That's why I've driven BMWs almost exclusively since 1983- but if they were unreliable or expensive to run I would look elsewhere. Life is too short to drive boring cars.

    There's the lack of applies-to-apples here.

    You mean like when a FWD mass-market economy car is compared to a BMW? With a straight face?

    2009 328i / 2004 X3 2.5/ 1995 318ti Club Sport/ 1975 2002A/ 2007 Mazdaspeed 3/ 1999 Wrangler/ 1996 Speed Triple Challenge Cup Replica

  • uplanderguyuplanderguy Kent, OHPosts: 7,494
    That's one out of one I knew about...100%--same as guys here say their one (fill-in-the-blank) was crappy.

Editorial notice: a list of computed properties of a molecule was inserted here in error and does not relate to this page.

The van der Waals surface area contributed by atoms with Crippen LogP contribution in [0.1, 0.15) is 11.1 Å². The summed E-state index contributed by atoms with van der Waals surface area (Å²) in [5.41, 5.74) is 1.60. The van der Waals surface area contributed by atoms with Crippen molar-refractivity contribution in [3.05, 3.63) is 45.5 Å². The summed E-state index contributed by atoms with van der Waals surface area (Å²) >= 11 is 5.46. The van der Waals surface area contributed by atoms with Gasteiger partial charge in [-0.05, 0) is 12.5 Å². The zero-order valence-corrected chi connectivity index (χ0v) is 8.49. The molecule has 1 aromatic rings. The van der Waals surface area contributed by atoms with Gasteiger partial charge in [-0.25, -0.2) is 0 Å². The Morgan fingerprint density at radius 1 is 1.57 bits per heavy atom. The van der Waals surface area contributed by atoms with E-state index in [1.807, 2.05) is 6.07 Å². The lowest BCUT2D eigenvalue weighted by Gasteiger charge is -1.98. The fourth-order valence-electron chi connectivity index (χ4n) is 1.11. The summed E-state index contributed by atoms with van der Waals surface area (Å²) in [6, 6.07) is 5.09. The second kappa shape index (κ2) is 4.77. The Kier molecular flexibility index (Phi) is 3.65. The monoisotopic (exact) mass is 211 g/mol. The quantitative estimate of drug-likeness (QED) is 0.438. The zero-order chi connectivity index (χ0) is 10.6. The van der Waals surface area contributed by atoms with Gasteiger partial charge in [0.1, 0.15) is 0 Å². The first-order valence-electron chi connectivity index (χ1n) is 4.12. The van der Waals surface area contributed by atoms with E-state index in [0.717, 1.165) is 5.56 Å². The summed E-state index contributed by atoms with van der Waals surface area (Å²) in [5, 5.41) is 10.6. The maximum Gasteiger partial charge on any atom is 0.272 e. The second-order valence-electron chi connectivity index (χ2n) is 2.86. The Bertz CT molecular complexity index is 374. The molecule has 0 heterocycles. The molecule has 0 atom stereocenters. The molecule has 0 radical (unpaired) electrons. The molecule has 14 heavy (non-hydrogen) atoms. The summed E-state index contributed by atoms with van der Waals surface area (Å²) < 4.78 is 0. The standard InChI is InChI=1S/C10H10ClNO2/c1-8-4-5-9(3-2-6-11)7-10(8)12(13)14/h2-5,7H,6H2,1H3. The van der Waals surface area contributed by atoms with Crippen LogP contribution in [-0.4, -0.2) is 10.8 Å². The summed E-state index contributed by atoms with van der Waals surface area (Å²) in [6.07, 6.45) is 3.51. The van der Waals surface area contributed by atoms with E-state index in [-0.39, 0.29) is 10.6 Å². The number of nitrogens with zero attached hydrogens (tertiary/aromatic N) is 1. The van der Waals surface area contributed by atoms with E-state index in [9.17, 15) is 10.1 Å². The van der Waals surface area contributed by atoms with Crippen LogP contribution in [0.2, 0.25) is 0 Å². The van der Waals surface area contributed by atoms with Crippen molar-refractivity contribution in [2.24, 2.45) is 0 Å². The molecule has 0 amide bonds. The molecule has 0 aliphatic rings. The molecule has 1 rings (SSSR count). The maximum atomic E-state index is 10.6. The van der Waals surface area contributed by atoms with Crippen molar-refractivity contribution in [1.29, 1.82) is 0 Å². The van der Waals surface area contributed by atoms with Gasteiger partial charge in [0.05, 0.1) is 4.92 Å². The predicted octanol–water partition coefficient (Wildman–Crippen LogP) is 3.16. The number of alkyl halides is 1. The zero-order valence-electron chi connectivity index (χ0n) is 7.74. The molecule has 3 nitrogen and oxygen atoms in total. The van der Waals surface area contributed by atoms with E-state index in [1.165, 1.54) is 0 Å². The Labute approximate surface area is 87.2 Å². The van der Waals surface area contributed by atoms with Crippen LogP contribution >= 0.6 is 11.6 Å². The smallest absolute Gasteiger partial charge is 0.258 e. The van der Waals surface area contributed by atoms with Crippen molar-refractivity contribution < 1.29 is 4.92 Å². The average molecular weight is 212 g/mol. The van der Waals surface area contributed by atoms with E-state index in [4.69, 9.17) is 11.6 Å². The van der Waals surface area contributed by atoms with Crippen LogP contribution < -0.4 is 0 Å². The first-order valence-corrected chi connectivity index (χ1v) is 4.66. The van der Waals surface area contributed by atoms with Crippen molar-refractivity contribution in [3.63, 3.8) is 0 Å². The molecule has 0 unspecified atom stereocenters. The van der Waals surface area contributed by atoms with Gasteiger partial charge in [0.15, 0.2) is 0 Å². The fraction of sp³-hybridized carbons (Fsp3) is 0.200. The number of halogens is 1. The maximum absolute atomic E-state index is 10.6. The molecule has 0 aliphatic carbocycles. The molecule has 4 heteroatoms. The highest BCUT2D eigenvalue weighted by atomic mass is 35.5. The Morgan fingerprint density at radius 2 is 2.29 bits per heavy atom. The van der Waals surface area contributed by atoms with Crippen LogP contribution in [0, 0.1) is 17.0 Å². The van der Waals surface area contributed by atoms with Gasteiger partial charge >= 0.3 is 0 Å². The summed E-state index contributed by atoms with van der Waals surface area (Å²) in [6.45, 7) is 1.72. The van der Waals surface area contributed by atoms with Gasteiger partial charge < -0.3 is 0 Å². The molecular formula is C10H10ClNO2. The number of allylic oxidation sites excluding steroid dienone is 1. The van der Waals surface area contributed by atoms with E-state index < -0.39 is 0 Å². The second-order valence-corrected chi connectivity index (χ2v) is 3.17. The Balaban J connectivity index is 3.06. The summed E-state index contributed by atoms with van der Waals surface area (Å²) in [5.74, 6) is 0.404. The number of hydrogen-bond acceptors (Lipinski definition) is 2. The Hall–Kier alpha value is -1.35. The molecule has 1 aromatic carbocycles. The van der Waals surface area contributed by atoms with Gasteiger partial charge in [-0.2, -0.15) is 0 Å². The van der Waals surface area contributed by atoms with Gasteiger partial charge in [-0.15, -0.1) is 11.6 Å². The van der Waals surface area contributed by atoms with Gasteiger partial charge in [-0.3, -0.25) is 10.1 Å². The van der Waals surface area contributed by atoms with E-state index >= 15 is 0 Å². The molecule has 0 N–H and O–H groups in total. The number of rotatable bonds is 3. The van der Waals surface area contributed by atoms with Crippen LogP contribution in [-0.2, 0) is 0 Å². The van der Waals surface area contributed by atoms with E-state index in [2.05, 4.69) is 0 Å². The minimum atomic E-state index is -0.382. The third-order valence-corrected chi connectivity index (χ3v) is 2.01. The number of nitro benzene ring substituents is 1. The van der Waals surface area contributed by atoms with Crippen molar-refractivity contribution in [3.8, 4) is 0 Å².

• gagricegagrice San DiegoPosts: 29,095
    In 2009, a Sequoia was 80% N.A. content.

    Mine is a 2007 which it was my understanding contained 85%. Which can be deceptive as they include Canada, because it is also America, along with Mexico. So your guess is as good as mine as to the actual US content.
  • fintailfintail Posts: 34,190
    Aren't we supposed to forgive the old failures of carmakers? That was an instance of like what, a 20 year old car?

    Engine failing at 86K can easily be an owner issue over a car issue.
  • uplanderguyuplanderguy Kent, OHPosts: 7,494
    Religious oil changes at the dealer...the owners are friends of mine.

    I guess the thing that is so exhausting for me on this forum is (and I know, if it's so exhausting, why continue to post? Good point.) is that all kinds of excuses are made for foreign lapses of quality, yet with the domestics it's always like "Aha! Told ya so!".

    I think I'll hang around the old car forums a bit more.